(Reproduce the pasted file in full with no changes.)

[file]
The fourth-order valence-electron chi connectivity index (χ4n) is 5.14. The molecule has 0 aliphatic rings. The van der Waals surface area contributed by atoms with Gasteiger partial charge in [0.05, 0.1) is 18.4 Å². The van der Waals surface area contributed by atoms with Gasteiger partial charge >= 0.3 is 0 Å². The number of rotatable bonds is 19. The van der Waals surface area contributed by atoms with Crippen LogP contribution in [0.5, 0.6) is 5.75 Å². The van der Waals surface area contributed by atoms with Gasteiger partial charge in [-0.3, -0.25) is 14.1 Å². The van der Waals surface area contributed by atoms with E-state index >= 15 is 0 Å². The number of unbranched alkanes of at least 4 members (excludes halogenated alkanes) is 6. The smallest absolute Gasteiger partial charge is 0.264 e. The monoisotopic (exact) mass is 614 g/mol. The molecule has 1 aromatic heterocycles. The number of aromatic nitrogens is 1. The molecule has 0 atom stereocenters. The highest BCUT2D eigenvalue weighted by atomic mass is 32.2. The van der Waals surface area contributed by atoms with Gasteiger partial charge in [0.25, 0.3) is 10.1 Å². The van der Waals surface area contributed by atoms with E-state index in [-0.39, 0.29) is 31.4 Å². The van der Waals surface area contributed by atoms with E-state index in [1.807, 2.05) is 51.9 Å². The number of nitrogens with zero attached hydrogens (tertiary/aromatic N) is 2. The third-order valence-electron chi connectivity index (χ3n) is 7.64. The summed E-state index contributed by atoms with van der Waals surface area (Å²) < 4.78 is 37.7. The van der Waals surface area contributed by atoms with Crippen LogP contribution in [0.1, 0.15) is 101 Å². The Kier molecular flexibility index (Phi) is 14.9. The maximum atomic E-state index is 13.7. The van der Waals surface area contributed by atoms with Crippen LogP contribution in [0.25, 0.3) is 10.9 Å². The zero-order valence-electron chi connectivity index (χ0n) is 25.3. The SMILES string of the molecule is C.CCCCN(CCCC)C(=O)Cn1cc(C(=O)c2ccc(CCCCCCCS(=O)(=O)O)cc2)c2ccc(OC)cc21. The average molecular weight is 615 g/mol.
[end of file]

The fourth-order valence-electron chi connectivity index (χ4n) is 5.14. The molecule has 0 aliphatic rings. The van der Waals surface area contributed by atoms with Gasteiger partial charge in [0.05, 0.1) is 18.4 Å². The van der Waals surface area contributed by atoms with Gasteiger partial charge >= 0.3 is 0 Å². The number of rotatable bonds is 19. The van der Waals surface area contributed by atoms with Crippen LogP contribution in [0.5, 0.6) is 5.75 Å². The van der Waals surface area contributed by atoms with Gasteiger partial charge in [-0.3, -0.25) is 14.1 Å². The van der Waals surface area contributed by atoms with E-state index >= 15 is 0 Å². The number of unbranched alkanes of at least 4 members (excludes halogenated alkanes) is 6. The smallest absolute Gasteiger partial charge is 0.264 e. The monoisotopic (exact) mass is 614 g/mol. The molecule has 1 aromatic heterocycles. The number of aromatic nitrogens is 1. The molecule has 0 atom stereocenters. The highest BCUT2D eigenvalue weighted by atomic mass is 32.2. The van der Waals surface area contributed by atoms with Gasteiger partial charge in [0.25, 0.3) is 10.1 Å². The van der Waals surface area contributed by atoms with E-state index in [-0.39, 0.29) is 31.4 Å². The van der Waals surface area contributed by atoms with E-state index in [1.807, 2.05) is 51.9 Å². The number of nitrogens with zero attached hydrogens (tertiary/aromatic N) is 2. The third-order valence-electron chi connectivity index (χ3n) is 7.64. The summed E-state index contributed by atoms with van der Waals surface area (Å²) < 4.78 is 37.7. The van der Waals surface area contributed by atoms with Crippen LogP contribution in [0.1, 0.15) is 101 Å². The Kier molecular flexibility index (Phi) is 14.9. The maximum atomic E-state index is 13.7. The van der Waals surface area contributed by atoms with Crippen LogP contribution in [0.25, 0.3) is 10.9 Å². The zero-order valence-electron chi connectivity index (χ0n) is 25.3. The SMILES string of the molecule is C.CCCCN(CCCC)C(=O)Cn1cc(C(=O)c2ccc(CCCCCCCS(=O)(=O)O)cc2)c2ccc(OC)cc21. The average molecular weight is 615 g/mol.